Subject: I have found a CD that I think you would enjoy
|Kyung Wha Chung|
Tchaikovsky: Violin Concerto; Dvorak: Symphony No. 7
This live concert recording dates from 1973. Carlo Maria Giulini led the Berlin Philharmonic in performances of the Tchaikovsky concerto with the Korean violinist Kyung-Wha Chung, who was making her debut with the orchetra... more »
This live concert recording dates from 1973. Carlo Maria Giulini led the Berlin Philharmonic in performances of the Tchaikovsky concerto with the Korean violinist Kyung-Wha Chung, who was making her debut with the orchetra, and Dvorak's seventh symphony. In both works, Giulini once again displayed the energy that powerfully synthesized the form and created a firm foundation for the drive and inspiration of his interpretations, and even so early in Chung's career, one can appeciate why she became a favorite of critics and collectors alike.
Kyung Wha Chung: Tchaikovsky violin Concerto in Berlin
Violin MD | USA | 02/14/2010
(5 out of 5 stars)
"This latest release on Testament is most welcome as Kyung Wha Chung has not released a recording since her acclaimed Brahms Violin Concerto with the Wiener Philharmoniker and Simon Rattle from 2001 on EMI. This Tchaikovsky recording was made in 1973 during Chung's live concert with the Berlin Philharmonic and Carlo Maria Giulini.
The recording possesses the charged anticipation of attending a Kyung Wha Chung live performance with the direct passion and abandon with which she plays all music. The spontaneity and combustive tension and vibrance of Chung's solo line is beautifully and surprisingly fused with the unmistakable Berlin Philharmonic 'sound' that was such a constant of the Karajan era - sonic perfection, power, and propulsion with a depth and full 'wholeness' of sound that would evolve into a different sound-world with Abbado and Rattle.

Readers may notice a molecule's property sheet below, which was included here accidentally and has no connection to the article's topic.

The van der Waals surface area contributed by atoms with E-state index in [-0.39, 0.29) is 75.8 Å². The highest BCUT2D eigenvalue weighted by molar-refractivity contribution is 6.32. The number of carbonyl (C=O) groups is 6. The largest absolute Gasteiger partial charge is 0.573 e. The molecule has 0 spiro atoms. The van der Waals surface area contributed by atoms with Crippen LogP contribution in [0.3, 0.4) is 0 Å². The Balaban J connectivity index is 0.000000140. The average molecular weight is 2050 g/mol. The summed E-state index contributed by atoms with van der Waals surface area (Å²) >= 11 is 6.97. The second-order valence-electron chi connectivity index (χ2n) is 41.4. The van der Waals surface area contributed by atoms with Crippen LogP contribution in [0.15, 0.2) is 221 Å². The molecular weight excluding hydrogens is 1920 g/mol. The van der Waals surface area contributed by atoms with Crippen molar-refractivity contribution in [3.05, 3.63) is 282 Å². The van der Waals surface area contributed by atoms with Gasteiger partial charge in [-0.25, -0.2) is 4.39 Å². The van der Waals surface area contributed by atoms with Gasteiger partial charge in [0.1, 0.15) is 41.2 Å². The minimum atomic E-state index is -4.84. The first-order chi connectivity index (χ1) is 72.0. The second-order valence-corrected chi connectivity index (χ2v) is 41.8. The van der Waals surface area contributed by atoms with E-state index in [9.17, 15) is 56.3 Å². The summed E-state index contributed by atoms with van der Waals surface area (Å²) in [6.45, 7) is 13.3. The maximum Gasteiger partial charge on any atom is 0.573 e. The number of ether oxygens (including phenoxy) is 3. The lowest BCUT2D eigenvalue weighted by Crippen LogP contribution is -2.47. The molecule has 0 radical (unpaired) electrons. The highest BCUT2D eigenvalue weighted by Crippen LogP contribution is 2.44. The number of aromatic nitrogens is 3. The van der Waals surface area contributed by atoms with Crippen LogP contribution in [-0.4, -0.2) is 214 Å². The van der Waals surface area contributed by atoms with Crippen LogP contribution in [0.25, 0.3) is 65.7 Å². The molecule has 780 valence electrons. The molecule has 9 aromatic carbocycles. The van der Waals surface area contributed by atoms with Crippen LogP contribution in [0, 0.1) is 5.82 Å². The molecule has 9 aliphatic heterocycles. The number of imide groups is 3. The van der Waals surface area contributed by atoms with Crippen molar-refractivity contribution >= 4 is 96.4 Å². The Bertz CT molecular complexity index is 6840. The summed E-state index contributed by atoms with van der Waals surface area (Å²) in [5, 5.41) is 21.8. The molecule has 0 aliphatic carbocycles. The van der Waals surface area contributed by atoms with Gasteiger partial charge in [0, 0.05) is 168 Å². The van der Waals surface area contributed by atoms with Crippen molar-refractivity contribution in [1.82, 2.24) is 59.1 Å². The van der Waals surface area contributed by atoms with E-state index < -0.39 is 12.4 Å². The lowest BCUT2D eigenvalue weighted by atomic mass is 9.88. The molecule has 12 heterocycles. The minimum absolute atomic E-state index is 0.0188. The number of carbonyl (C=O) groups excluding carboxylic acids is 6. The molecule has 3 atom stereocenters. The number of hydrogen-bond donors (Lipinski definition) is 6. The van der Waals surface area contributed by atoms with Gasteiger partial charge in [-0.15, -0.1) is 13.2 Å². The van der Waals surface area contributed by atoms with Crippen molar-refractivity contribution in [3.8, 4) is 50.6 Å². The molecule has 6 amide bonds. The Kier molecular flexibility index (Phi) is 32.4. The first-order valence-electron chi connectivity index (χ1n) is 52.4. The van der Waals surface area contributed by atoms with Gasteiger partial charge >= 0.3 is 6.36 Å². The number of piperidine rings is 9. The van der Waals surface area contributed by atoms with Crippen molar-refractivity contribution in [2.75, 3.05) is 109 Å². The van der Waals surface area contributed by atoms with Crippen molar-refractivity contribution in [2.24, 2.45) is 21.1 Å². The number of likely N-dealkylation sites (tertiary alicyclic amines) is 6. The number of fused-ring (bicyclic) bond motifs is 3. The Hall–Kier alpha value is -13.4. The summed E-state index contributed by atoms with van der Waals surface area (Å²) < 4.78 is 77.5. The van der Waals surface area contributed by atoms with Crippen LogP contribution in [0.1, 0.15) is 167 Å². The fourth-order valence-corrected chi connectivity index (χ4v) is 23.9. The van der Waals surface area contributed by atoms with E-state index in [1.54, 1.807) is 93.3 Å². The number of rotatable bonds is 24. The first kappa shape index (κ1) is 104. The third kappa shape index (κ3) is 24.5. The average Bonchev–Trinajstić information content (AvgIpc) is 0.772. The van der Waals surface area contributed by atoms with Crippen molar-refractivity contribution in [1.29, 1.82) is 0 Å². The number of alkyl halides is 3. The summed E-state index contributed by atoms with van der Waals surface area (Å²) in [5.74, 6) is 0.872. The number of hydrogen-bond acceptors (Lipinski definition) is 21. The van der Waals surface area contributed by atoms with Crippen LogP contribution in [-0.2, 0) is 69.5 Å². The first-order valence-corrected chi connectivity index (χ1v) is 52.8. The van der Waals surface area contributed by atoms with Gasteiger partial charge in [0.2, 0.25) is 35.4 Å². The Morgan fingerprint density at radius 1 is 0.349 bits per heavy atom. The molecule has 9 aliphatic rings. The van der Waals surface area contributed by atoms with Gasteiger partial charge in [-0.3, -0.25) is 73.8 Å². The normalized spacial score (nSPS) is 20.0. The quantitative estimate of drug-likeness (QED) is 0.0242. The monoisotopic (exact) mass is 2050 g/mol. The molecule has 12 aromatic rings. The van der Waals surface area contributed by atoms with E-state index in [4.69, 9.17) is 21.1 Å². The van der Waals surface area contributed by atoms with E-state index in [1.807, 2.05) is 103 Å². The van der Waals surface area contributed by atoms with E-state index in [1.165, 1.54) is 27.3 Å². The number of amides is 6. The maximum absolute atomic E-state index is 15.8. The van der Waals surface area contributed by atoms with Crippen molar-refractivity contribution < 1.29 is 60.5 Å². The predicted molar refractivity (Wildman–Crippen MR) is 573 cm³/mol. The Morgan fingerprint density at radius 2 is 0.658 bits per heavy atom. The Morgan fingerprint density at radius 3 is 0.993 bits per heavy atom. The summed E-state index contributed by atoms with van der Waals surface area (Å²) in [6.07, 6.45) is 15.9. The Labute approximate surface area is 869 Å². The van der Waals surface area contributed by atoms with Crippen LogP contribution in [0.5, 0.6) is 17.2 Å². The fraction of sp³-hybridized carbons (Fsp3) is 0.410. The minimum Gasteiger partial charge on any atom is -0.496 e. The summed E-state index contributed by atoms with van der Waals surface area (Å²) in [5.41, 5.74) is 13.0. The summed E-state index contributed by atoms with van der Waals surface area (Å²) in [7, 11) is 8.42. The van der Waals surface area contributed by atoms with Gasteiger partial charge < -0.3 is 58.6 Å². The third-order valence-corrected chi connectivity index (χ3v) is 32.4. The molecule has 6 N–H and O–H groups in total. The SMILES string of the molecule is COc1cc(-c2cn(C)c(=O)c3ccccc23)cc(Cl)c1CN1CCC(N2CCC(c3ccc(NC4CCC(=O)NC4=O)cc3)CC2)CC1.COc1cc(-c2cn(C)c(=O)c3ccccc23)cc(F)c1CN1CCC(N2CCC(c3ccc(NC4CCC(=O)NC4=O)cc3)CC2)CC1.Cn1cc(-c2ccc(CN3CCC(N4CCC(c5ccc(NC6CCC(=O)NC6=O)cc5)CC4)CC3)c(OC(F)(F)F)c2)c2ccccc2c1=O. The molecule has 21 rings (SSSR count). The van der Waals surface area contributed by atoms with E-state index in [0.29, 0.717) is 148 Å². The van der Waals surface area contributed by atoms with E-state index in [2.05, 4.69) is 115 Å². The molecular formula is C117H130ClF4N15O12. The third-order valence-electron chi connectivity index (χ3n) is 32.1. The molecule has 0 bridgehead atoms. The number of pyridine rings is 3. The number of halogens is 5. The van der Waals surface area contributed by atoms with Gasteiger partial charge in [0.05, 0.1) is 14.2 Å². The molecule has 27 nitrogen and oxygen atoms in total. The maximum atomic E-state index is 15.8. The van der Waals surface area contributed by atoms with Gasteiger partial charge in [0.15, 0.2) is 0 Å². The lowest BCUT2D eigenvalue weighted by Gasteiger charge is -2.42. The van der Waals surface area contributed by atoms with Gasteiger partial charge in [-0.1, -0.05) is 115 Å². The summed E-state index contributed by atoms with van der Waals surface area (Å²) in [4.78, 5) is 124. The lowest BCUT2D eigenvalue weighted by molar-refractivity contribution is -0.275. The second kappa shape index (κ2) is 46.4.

The first movement is pure excitement as Chung shares a dialogue with the Philharmonic such that she insists on rubato and a fiery, volatile argument that is at odds with the solid, grand masonic-like character of the masculine Berlin Philharmonic. Chung ultimately 'convinces' or wins the musical argument with the orchestra to sing the concerto her way so that all the musical statements are not presented with strict in-tempo timing and chorale-like grandeur. The soloist and the orchestra therefore evolve towards each other in the musical dialogue that is allowed to beautifully unfold by the eminent Giulini.
The second movement Canzonetta is a beautiful love-song presented by the harmonious union of soloist and orchestra with long arching and singing lines that are shared and breathed in an incredible union. The melancholic and wistful statements of this movement are intimately expressed without any sense of ingenuity or 'programmed' effect. Chung's vibrato, portamento, and finger-slides are most beautiful as are the hushed choruses from the wind and string sections.
The finale is balletic and explosive in its athletic velocity, propulsive attack, bite and sense of real dialogue between orchestra and violinist. This, again, is a hallmark feature of a Kyung Wha Chung performance where she takes risks that offer the audience a privileged opportunity to hear a real and riveting performance. At times, the soloist and orchestra 'circle one another' as if in a gladiator arena whereas in other moments the protagonists fly together in synchronized athleticism and grace.
The recording is beautifully engineered despite the live concert setting such that the violin is forward but not overly so; the chamber-music dialogue is exceptionally well-captured and real. This live recording from 1973 in the Berlin Philharmonie is a gift for listeners nearly 36 years later who may now simultaneously enjoy a live concert and new recording from this much-loved violinist."